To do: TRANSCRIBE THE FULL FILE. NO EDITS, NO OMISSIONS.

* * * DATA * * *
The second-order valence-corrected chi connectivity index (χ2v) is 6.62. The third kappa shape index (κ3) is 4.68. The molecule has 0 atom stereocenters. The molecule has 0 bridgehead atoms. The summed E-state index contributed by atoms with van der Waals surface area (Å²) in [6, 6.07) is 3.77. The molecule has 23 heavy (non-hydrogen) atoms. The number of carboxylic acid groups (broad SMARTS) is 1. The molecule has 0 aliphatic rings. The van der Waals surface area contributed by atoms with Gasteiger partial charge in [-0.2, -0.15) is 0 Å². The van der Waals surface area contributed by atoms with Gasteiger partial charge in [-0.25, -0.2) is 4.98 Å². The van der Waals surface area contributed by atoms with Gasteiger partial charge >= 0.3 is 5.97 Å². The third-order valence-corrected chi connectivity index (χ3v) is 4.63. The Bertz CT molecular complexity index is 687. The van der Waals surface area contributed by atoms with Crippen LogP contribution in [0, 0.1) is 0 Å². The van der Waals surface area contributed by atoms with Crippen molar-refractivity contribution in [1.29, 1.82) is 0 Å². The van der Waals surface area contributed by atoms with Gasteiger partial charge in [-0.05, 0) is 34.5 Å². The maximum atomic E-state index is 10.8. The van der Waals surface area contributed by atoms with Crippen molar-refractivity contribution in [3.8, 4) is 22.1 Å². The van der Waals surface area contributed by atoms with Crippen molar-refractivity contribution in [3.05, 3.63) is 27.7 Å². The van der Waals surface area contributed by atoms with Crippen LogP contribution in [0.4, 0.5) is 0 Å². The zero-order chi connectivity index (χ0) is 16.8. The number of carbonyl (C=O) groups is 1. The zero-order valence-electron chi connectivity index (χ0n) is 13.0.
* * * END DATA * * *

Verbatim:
The second-order valence-corrected chi connectivity index (χ2v) is 6.62. The third kappa shape index (κ3) is 4.68. The molecule has 0 atom stereocenters. The molecule has 0 bridgehead atoms. The summed E-state index contributed by atoms with van der Waals surface area (Å²) in [6, 6.07) is 3.77. The molecule has 23 heavy (non-hydrogen) atoms. The number of carboxylic acid groups (broad SMARTS) is 1. The molecule has 0 aliphatic rings. The van der Waals surface area contributed by atoms with Gasteiger partial charge in [-0.2, -0.15) is 0 Å². The van der Waals surface area contributed by atoms with Gasteiger partial charge in [-0.25, -0.2) is 4.98 Å². The van der Waals surface area contributed by atoms with Gasteiger partial charge >= 0.3 is 5.97 Å². The third-order valence-corrected chi connectivity index (χ3v) is 4.63. The Bertz CT molecular complexity index is 687. The van der Waals surface area contributed by atoms with Crippen LogP contribution in [0, 0.1) is 0 Å². The van der Waals surface area contributed by atoms with Crippen molar-refractivity contribution in [1.29, 1.82) is 0 Å². The van der Waals surface area contributed by atoms with Gasteiger partial charge in [-0.05, 0) is 34.5 Å². The maximum atomic E-state index is 10.8. The van der Waals surface area contributed by atoms with Crippen molar-refractivity contribution in [3.8, 4) is 22.1 Å². The van der Waals surface area contributed by atoms with Crippen molar-refractivity contribution in [3.05, 3.63) is 27.7 Å². The van der Waals surface area contributed by atoms with Crippen LogP contribution in [0.4, 0.5) is 0 Å². The zero-order chi connectivity index (χ0) is 16.8. The number of carbonyl (C=O) groups is 1. The zero-order valence-electron chi connectivity index (χ0n) is 13.0.